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Letting Our Children Fail (Part II)

3 minute read

My last article was about the reasons we can find ourselves trying particularly hard to protect our children from failure and painful experiences. It’s entirely natural that we do so. But sometimes we get signals that things have gotten out of hand, and that our efforts are damaging ourselves or our child, or both. Perhaps our spouse, friend or family member has told us that we’re over protective. Or our child is responding negatively to our efforts. Or we ourselves find the pressure of protecting them is making us unhappy or frustrated.

And we decide to change. We do our best to back off, give our child more freedom, less pressure and stop trying to make sure everything goes well. But we find that the pain of watching things go wrong in our child’s life causes us great distress. And so we’re caught in a bind, where whatever we do causes frustration, unhappiness, conflict or stress.

One way to cut this Gordian knot is to reframe the way we think about children, success and ourselves. So here are three ways of thinking differently that can help.

Actions Have Consequences

This may seem obvious, but it’s not — children have to learn this fact of life. If they don’t dress warmly on a winter day, they’ll be cold. If they’re not careful when they run they’ll fall down. If they don’t study, they’ll do poorly. Children are like little researchers — they’re constantly testing to see what happens as a result of their actions. By protecting them from the consequences, by ensuring that those bad things don’t happen, we deprive them of the opportunity to learn. So when you let your child fail, or experience rejection or disappointment, you’re not falling down on your job as a parent — you’re giving your child the chance to learn how the world works.

Of course, children are not very good at learning in situations where the consequences are distant in time from their actions. It doesn’t help to tell a 7 year old that unless they do their homework regularly, they might not get a good job in the future. So parents impose intermediate consequences; for example, that not doing homework results in the immediate loss of a privilege. Letting children experience this kind of consequence is a better way to learn — and one that doesn’t involve life changing consequences.

So when we see our child making bad choices and having to endure the consequences, instead of beating up on ourselves for not helping, we should congratulate ourselves for giving our children an opportunity to learn one of life’s most important lessons.

Grades Are Less Important Than Ability To Delay Gratification

Academic success is to children what financial success is to adults: an easy to understand scorecard to judge how we’re doing and how our children are doing. And it’s a scorecard that is unrelated to long term happiness. But we often fall into the trap of thinking that our child’s academic success is setting them up for a happy and successful life. Yet the world has plenty of academically gifted people who are miserable — and unsuccessful to boot.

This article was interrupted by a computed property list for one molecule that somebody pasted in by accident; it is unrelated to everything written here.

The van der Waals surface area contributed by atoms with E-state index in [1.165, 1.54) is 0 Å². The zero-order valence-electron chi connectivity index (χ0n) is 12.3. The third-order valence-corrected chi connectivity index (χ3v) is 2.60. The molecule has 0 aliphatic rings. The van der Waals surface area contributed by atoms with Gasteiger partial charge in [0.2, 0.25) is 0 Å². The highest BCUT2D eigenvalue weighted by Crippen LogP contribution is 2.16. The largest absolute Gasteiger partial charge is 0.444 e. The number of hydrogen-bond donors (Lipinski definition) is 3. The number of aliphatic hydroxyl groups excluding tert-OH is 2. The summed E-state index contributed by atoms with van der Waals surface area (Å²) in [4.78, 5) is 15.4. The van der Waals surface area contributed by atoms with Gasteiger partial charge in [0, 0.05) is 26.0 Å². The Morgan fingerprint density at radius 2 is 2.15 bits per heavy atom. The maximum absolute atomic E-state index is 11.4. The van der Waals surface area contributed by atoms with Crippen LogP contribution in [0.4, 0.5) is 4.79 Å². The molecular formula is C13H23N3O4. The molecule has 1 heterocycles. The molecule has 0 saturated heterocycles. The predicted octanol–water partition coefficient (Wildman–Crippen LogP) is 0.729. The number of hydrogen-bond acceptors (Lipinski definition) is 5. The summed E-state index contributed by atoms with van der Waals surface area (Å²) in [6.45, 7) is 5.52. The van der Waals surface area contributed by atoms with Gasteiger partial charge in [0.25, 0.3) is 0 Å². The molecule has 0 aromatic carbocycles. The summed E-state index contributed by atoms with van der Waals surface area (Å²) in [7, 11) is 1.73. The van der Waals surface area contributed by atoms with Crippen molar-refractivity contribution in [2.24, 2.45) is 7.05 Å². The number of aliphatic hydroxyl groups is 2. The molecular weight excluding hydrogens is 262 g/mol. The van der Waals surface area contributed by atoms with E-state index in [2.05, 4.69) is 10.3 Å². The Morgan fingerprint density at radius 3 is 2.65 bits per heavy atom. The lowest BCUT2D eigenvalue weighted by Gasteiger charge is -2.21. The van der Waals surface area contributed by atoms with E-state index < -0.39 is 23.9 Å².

When scientists studied people from childhood through adulthood, they found that those who were able to resist temptation better as four year olds had, as adolescents, better SAT results and were less distractible, were more self confident, planned better, resisted stress better and had more self control. As adults they used risky drugs less often, were better able to pursue their goals, were more resilient, had better interpersonal relationships and were less overweight.

So when we focus on our children’s grades, we may be helping our children less than if we helped them to learn how to delay gratification. (See here for information on how to do that.)

We Are More Than Just Our Children

For some of us, raising our child is the most important and meaningful thing we’ve ever done. Our identity and self esteem become tied up with the success and happiness of our child. And so every failure and disappointment on their part cuts us as deeply as it does them — perhaps more deeply. If our primary role in life is parent, and our success or failure in that role is determined by the success or failure of the child that is the product of our parenting, it can feel as though our child’s failure means that we ourselves — our whole life — is a failure. And that is a terrifying feeling, one which can produce anger, fear, sadness and terrible anxiety.

So recognizing that our lives are more than just our children is important to our mental health, and to the mental health of our children. (Children are very aware of the emotions of their parents, and are very sensitive to what they themselves have done to cause those emotions.) We need to keep in mind that we have many other roles and will do many other things that define who we are and our ability to successfully navigate our lives. This will make us more resilient in the face of our children’s inevitable setbacks. And when children sense our own resilience, our own ability to stay calm in the face of their setbacks, that reassures them that difficulties aren’t a cause for paralyzing anxiety, but instead can be steadily overcome.


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